DEAR ABBY: I was born into a poor family, and my father gave me up for adoption to his well-to-do sister. My narcissistic adoptive mother severely abused me physically, mentally and emotionally as a child, and tormented me financially as an adult. I no longer speak to her.
My biological mother has been attempting to have a relationship with me as her daughter. But I don't regard her as my mother. I don't feel anything toward her. All those years of abuse have left me feeling ... jaded.
My biological mother is still poor, and she constantly asks me for money to help my nieces and nephews with their needs. I understand that they are blood, but I work hard for my money and cannot afford to support them financially. They have had plenty of opportunities in the past to better their lives but decided to live off handouts. How do I find validation that I am a person and not just a piggy bank? -- JADED IN CALIFORNIA
DEAR JADED: Considering the circumstances in which you were raised, it may not be easy. A way to find some of that validation would be to start establishing some boundaries in your life. If you can afford to see a licensed mental health professional, you would benefit greatly by scheduling some sessions. Not only will it help you to get your priorities straight, it may also help you to feel less guilty about saying no to relatives with ulterior motives.Read more in: Family & Parenting | Money | Abuse
DEAR ABBY: I felt compelled to write after seeing your Dec. 15 response to "Anywhere, USA," the hosts seeking guidance about how to respond to the daughter of longtime friends who had recently visited. The daughter had emailed asking for a report on her parents' habits and conduct during their trip.
As a caregiving daughter myself, knowing many other caregiving adult children and belonging to a few support groups for caregivers, I believe inquiring of family friends and other relatives about their loved ones is not wrong or invasive. Our loved ones behave differently in different situations. How they negotiate changes and social situations without the caregiver present may provide important clues and information regarding their mental/cognitive status.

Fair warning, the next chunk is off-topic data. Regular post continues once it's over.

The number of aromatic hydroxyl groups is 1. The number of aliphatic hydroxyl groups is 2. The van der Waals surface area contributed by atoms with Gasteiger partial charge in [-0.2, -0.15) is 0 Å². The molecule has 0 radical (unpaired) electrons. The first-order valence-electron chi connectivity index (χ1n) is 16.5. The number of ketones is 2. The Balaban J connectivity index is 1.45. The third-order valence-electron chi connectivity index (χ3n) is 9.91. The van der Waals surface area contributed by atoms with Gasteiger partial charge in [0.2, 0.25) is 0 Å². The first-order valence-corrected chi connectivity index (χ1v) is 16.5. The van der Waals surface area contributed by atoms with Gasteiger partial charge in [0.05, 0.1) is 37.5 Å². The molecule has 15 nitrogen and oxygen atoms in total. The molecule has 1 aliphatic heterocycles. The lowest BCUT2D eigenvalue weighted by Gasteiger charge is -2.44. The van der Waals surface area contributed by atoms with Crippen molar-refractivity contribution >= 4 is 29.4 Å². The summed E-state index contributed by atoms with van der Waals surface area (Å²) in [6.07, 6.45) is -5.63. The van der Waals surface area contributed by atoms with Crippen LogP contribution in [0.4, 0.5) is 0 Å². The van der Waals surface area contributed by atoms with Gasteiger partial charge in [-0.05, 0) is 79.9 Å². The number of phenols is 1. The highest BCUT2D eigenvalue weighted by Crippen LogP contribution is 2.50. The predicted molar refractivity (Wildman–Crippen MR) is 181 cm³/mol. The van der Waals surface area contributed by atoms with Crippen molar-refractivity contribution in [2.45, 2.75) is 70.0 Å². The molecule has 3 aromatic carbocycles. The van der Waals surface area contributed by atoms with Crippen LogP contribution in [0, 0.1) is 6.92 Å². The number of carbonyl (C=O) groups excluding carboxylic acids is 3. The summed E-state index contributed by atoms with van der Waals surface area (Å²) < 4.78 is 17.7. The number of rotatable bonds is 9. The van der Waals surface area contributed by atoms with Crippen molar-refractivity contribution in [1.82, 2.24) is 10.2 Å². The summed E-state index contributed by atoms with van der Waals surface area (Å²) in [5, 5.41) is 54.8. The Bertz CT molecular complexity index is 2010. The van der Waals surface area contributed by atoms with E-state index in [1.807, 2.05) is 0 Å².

Caregivers try to give their loved ones as much freedom as safely possible. Gaining information about the visit would possibly give clues regarding the ability to travel independently or not, and whether they can still negotiate social and public situations appropriately. These are examples of things that a caregiver will never observe without the eyes of others.
Many caregivers out there read your column, and others who have aging, declining friends with caregiving kids. People must not hesitate to say something when they notice a change in behavior. -- LOYAL READER IN NEW JERSEY
DEAR READER: I'm printing your letter because it is representative of the response I received about "Anywhere, USA's" letter. You raise an important issue about how it "takes a village" to band together and to share observations about changes in older people's comportment beyond simple aging.Read more in: Family & Parenting | Friends & Neighbors | Health & Safety
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